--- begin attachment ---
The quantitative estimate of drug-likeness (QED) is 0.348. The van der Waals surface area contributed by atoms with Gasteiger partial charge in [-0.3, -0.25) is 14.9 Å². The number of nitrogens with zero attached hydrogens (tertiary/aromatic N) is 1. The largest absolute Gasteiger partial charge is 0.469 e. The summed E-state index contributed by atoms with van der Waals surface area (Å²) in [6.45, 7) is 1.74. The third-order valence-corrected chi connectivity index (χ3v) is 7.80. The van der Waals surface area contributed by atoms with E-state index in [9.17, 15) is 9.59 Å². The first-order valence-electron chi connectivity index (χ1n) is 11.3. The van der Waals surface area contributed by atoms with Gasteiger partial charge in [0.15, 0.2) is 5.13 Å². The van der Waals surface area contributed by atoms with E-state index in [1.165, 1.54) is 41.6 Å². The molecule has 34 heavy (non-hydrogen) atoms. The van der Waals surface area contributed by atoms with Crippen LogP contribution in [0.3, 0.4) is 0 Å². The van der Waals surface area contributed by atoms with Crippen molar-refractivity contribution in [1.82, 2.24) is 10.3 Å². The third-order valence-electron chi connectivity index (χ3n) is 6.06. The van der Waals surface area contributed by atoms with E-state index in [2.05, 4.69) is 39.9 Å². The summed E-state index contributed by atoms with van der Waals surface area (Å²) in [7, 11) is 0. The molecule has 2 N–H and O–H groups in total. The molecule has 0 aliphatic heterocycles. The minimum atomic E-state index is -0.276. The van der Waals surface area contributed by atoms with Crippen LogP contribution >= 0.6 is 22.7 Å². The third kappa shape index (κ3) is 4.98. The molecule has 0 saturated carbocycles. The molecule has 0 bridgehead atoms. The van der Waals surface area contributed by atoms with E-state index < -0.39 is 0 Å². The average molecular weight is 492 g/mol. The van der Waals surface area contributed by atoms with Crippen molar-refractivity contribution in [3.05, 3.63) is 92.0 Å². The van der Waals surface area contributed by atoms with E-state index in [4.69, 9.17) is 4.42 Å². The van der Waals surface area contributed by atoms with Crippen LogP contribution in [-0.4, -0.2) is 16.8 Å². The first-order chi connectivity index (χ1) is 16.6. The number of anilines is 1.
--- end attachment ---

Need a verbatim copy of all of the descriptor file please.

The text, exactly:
The quantitative estimate of drug-likeness (QED) is 0.348. The van der Waals surface area contributed by atoms with Gasteiger partial charge in [-0.3, -0.25) is 14.9 Å². The number of nitrogens with zero attached hydrogens (tertiary/aromatic N) is 1. The largest absolute Gasteiger partial charge is 0.469 e. The summed E-state index contributed by atoms with van der Waals surface area (Å²) in [6.45, 7) is 1.74. The third-order valence-corrected chi connectivity index (χ3v) is 7.80. The van der Waals surface area contributed by atoms with E-state index in [9.17, 15) is 9.59 Å². The first-order valence-electron chi connectivity index (χ1n) is 11.3. The van der Waals surface area contributed by atoms with Gasteiger partial charge in [0.15, 0.2) is 5.13 Å². The van der Waals surface area contributed by atoms with E-state index in [1.165, 1.54) is 41.6 Å². The molecule has 34 heavy (non-hydrogen) atoms. The van der Waals surface area contributed by atoms with Crippen LogP contribution in [0.3, 0.4) is 0 Å². The van der Waals surface area contributed by atoms with Crippen molar-refractivity contribution in [1.82, 2.24) is 10.3 Å². The third-order valence-electron chi connectivity index (χ3n) is 6.06. The van der Waals surface area contributed by atoms with E-state index in [2.05, 4.69) is 39.9 Å². The summed E-state index contributed by atoms with van der Waals surface area (Å²) in [7, 11) is 0. The molecule has 2 N–H and O–H groups in total. The molecule has 0 aliphatic heterocycles. The minimum atomic E-state index is -0.276. The van der Waals surface area contributed by atoms with Crippen LogP contribution >= 0.6 is 22.7 Å². The third kappa shape index (κ3) is 4.98. The molecule has 0 saturated carbocycles. The molecule has 0 bridgehead atoms. The van der Waals surface area contributed by atoms with E-state index < -0.39 is 0 Å². The average molecular weight is 492 g/mol. The van der Waals surface area contributed by atoms with Crippen molar-refractivity contribution in [3.05, 3.63) is 92.0 Å². The van der Waals surface area contributed by atoms with E-state index in [4.69, 9.17) is 4.42 Å². The van der Waals surface area contributed by atoms with Crippen LogP contribution in [-0.4, -0.2) is 16.8 Å². The first-order chi connectivity index (χ1) is 16.6. The number of anilines is 1.